Anonymous Spanish art collective Luzinterruptus has installed their latest public interventionist project, “Consumerist Christmas Tree”, as part of Lumiere, a citywide celebration of light that takes place in Durham, England. To construct this 9 meter high tree, the group asked people to donate their plastic bags in exchange for cloth ones, resulting in a donation of around 4,000 bags. In addition to the tree, Luzinterruptus created strands of garland by installing lights in leftover bags and hanging them across streets. According to the artists, the tree “is an installation that will help to raise awareness of the excessive use of plastic bags and the consequences that this consumption has on the environment…We thought about a grand Christmas tree, built of the bags used during the period prior to Christmas, the dates in which their use dramatically increases.” (via unknown editors)
“Literature vs. Traffic”:
To the other side of the world we went, going from the sunny summer in Madrid to a mild and rainy winter, with the romantic intention of converting the modern and somewhat cold architecture of Federation Square, into a cozy, human and intimate space, which encouraged reading and tranquility.
So the folks at Milan-based collective Luzinterruptus (previously) went down to Melbourne and did their thing with lights (if you don’t know by now, they’ve put on some really ill installations using all sorts of LED lights), except this time they used thousands of books to “block traffic” in “a symbolic gesture in which literature took control of the streets and became the conquerer of the public space”. The pages seem to flow into one another as a cohesive whole and the LEDs add some sort of mystical dimension to the whole thing. I love the shots of people just swimming in the installation, which was up for a whole month. The positive message promoting literacy is just frosting on the cake. Click the jump to see more of what went down. (via)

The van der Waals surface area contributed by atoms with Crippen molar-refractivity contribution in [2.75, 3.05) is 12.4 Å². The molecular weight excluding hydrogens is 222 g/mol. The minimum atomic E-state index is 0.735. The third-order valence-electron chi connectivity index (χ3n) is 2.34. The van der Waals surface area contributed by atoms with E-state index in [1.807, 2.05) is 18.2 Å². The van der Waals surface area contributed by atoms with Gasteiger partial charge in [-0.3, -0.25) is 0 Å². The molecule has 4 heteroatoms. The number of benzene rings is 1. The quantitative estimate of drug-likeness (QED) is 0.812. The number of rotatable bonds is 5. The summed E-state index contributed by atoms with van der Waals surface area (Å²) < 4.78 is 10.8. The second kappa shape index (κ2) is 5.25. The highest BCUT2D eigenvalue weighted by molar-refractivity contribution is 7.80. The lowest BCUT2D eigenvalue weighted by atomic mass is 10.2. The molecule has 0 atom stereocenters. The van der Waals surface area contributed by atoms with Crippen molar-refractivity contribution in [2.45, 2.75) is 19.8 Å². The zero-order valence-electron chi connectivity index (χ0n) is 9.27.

Luzinterruptus is an anonymous urban arts group based in Milan that uses “light as a raw material and the dark as [their] canvas.” They’ve created huge, luminous garbage installations and commemorated torn-down public pools with fiery blue liquid. Their works never stay on the street too long: “they take less than one hour to disappear”. A really nice project started, apparently, for the sole purpose of beautifying and adding a little wonder to their city. (via)